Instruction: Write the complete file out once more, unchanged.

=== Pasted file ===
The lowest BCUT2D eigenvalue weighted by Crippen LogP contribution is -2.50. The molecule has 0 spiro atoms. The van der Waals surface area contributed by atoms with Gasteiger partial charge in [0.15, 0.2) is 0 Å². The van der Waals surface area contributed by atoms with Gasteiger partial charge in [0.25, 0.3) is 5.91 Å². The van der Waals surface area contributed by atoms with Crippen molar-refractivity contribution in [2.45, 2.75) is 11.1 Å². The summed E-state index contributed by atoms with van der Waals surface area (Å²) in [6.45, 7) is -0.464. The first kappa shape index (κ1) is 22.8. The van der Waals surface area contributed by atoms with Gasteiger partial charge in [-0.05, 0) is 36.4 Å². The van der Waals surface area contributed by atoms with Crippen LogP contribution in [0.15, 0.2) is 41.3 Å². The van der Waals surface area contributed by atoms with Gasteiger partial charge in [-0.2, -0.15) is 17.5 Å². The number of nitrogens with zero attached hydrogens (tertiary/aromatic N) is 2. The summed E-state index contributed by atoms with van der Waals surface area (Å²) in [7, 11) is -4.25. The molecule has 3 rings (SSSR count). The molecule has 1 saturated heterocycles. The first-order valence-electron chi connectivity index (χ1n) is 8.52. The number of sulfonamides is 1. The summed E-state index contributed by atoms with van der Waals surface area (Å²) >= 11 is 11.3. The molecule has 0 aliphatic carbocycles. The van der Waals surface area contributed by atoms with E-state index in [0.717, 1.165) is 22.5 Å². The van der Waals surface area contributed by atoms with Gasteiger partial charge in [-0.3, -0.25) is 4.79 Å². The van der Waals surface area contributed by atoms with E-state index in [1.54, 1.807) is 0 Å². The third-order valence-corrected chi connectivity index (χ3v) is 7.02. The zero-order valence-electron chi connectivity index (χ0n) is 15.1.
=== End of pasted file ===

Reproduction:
The lowest BCUT2D eigenvalue weighted by Crippen LogP contribution is -2.50. The molecule has 0 spiro atoms. The van der Waals surface area contributed by atoms with Gasteiger partial charge in [0.15, 0.2) is 0 Å². The van der Waals surface area contributed by atoms with Gasteiger partial charge in [0.25, 0.3) is 5.91 Å². The van der Waals surface area contributed by atoms with Crippen molar-refractivity contribution in [2.45, 2.75) is 11.1 Å². The summed E-state index contributed by atoms with van der Waals surface area (Å²) in [6.45, 7) is -0.464. The first kappa shape index (κ1) is 22.8. The van der Waals surface area contributed by atoms with Gasteiger partial charge in [-0.05, 0) is 36.4 Å². The van der Waals surface area contributed by atoms with Crippen LogP contribution in [0.15, 0.2) is 41.3 Å². The van der Waals surface area contributed by atoms with Gasteiger partial charge in [-0.2, -0.15) is 17.5 Å². The number of nitrogens with zero attached hydrogens (tertiary/aromatic N) is 2. The summed E-state index contributed by atoms with van der Waals surface area (Å²) in [7, 11) is -4.25. The molecule has 3 rings (SSSR count). The molecule has 1 saturated heterocycles. The first-order valence-electron chi connectivity index (χ1n) is 8.52. The number of sulfonamides is 1. The summed E-state index contributed by atoms with van der Waals surface area (Å²) >= 11 is 11.3. The molecule has 0 aliphatic carbocycles. The van der Waals surface area contributed by atoms with E-state index in [0.717, 1.165) is 22.5 Å². The van der Waals surface area contributed by atoms with Gasteiger partial charge in [-0.3, -0.25) is 4.79 Å². The van der Waals surface area contributed by atoms with E-state index in [1.54, 1.807) is 0 Å². The third-order valence-corrected chi connectivity index (χ3v) is 7.02. The zero-order valence-electron chi connectivity index (χ0n) is 15.1.